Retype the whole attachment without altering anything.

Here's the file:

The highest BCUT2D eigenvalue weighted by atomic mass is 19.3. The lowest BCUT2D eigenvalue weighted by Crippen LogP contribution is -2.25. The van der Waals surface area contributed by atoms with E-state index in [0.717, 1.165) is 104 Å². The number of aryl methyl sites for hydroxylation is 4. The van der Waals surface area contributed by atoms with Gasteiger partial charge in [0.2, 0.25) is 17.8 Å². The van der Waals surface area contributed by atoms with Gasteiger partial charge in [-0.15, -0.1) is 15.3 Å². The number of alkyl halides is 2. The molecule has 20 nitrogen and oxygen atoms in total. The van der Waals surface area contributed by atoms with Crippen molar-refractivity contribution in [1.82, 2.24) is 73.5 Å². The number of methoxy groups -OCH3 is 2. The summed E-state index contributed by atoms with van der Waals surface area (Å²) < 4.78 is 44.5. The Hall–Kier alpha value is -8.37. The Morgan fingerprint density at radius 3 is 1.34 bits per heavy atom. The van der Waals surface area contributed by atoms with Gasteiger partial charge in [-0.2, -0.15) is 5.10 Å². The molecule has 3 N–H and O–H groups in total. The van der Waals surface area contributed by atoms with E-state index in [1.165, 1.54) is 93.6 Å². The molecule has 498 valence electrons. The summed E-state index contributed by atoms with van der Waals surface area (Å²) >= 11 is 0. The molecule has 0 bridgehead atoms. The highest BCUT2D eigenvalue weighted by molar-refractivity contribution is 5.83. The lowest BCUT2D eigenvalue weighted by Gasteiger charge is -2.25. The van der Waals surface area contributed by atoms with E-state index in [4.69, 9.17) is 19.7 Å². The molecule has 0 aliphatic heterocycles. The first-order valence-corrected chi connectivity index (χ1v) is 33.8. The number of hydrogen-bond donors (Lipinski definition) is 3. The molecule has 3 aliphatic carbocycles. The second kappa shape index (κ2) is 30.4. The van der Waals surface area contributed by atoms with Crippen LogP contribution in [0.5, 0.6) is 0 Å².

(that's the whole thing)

The highest BCUT2D eigenvalue weighted by atomic mass is 19.3. The lowest BCUT2D eigenvalue weighted by Crippen LogP contribution is -2.25. The van der Waals surface area contributed by atoms with E-state index in [0.717, 1.165) is 104 Å². The number of aryl methyl sites for hydroxylation is 4. The van der Waals surface area contributed by atoms with Gasteiger partial charge in [0.2, 0.25) is 17.8 Å². The van der Waals surface area contributed by atoms with Gasteiger partial charge in [-0.15, -0.1) is 15.3 Å². The number of alkyl halides is 2. The molecule has 20 nitrogen and oxygen atoms in total. The van der Waals surface area contributed by atoms with Crippen molar-refractivity contribution in [1.82, 2.24) is 73.5 Å². The number of methoxy groups -OCH3 is 2. The summed E-state index contributed by atoms with van der Waals surface area (Å²) < 4.78 is 44.5. The Hall–Kier alpha value is -8.37. The Morgan fingerprint density at radius 3 is 1.34 bits per heavy atom. The van der Waals surface area contributed by atoms with Gasteiger partial charge in [-0.2, -0.15) is 5.10 Å². The molecule has 3 N–H and O–H groups in total. The van der Waals surface area contributed by atoms with E-state index in [1.165, 1.54) is 93.6 Å². The molecule has 498 valence electrons. The summed E-state index contributed by atoms with van der Waals surface area (Å²) >= 11 is 0. The molecule has 0 bridgehead atoms. The highest BCUT2D eigenvalue weighted by molar-refractivity contribution is 5.83. The lowest BCUT2D eigenvalue weighted by Gasteiger charge is -2.25. The van der Waals surface area contributed by atoms with E-state index in [4.69, 9.17) is 19.7 Å². The molecule has 0 aliphatic heterocycles. The first-order valence-corrected chi connectivity index (χ1v) is 33.8. The number of hydrogen-bond donors (Lipinski definition) is 3. The molecule has 3 aliphatic carbocycles. The second kappa shape index (κ2) is 30.4. The van der Waals surface area contributed by atoms with Crippen LogP contribution in [0.5, 0.6) is 0 Å².